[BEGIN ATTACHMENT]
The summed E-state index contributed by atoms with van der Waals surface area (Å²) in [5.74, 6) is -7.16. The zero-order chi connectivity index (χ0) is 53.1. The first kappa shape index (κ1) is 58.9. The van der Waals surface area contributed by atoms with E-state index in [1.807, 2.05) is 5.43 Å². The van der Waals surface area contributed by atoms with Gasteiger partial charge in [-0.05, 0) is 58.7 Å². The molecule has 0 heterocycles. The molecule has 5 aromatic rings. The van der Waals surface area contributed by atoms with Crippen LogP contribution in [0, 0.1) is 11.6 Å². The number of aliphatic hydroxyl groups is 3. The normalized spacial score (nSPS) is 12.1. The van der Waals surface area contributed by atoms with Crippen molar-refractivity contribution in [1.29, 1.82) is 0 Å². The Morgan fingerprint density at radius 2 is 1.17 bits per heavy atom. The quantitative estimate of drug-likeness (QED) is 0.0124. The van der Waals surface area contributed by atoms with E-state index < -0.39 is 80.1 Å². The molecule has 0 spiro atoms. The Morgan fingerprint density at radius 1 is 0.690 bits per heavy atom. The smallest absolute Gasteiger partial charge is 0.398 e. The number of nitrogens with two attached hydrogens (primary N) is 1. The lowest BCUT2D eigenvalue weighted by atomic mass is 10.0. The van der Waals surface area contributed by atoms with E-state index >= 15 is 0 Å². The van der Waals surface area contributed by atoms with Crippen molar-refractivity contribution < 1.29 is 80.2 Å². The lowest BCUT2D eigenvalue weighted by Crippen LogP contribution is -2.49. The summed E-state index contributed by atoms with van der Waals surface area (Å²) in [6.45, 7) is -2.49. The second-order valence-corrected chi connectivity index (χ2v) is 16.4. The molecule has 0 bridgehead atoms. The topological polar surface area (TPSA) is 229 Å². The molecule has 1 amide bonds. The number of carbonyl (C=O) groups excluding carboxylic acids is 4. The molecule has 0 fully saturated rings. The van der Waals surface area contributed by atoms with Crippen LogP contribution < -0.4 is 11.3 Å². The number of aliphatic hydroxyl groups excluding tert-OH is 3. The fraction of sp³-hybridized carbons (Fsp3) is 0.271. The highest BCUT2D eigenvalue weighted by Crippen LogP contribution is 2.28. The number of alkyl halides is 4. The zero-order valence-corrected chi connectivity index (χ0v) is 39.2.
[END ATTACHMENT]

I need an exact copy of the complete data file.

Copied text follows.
The summed E-state index contributed by atoms with van der Waals surface area (Å²) in [5.74, 6) is -7.16. The zero-order chi connectivity index (χ0) is 53.1. The first kappa shape index (κ1) is 58.9. The van der Waals surface area contributed by atoms with E-state index in [1.807, 2.05) is 5.43 Å². The van der Waals surface area contributed by atoms with Gasteiger partial charge in [-0.05, 0) is 58.7 Å². The molecule has 0 heterocycles. The molecule has 5 aromatic rings. The van der Waals surface area contributed by atoms with Crippen LogP contribution in [0, 0.1) is 11.6 Å². The number of aliphatic hydroxyl groups is 3. The normalized spacial score (nSPS) is 12.1. The van der Waals surface area contributed by atoms with Crippen molar-refractivity contribution in [1.29, 1.82) is 0 Å². The Morgan fingerprint density at radius 2 is 1.17 bits per heavy atom. The quantitative estimate of drug-likeness (QED) is 0.0124. The van der Waals surface area contributed by atoms with E-state index < -0.39 is 80.1 Å². The molecule has 0 spiro atoms. The Morgan fingerprint density at radius 1 is 0.690 bits per heavy atom. The smallest absolute Gasteiger partial charge is 0.398 e. The number of nitrogens with two attached hydrogens (primary N) is 1. The lowest BCUT2D eigenvalue weighted by atomic mass is 10.0. The van der Waals surface area contributed by atoms with E-state index >= 15 is 0 Å². The van der Waals surface area contributed by atoms with Crippen molar-refractivity contribution < 1.29 is 80.2 Å². The lowest BCUT2D eigenvalue weighted by Crippen LogP contribution is -2.49. The summed E-state index contributed by atoms with van der Waals surface area (Å²) in [6.45, 7) is -2.49. The second-order valence-corrected chi connectivity index (χ2v) is 16.4. The molecule has 0 bridgehead atoms. The topological polar surface area (TPSA) is 229 Å². The molecule has 1 amide bonds. The number of carbonyl (C=O) groups excluding carboxylic acids is 4. The molecule has 0 fully saturated rings. The van der Waals surface area contributed by atoms with Crippen LogP contribution < -0.4 is 11.3 Å². The number of aliphatic hydroxyl groups excluding tert-OH is 3. The fraction of sp³-hybridized carbons (Fsp3) is 0.271. The highest BCUT2D eigenvalue weighted by Crippen LogP contribution is 2.28. The number of alkyl halides is 4. The zero-order valence-corrected chi connectivity index (χ0v) is 39.2.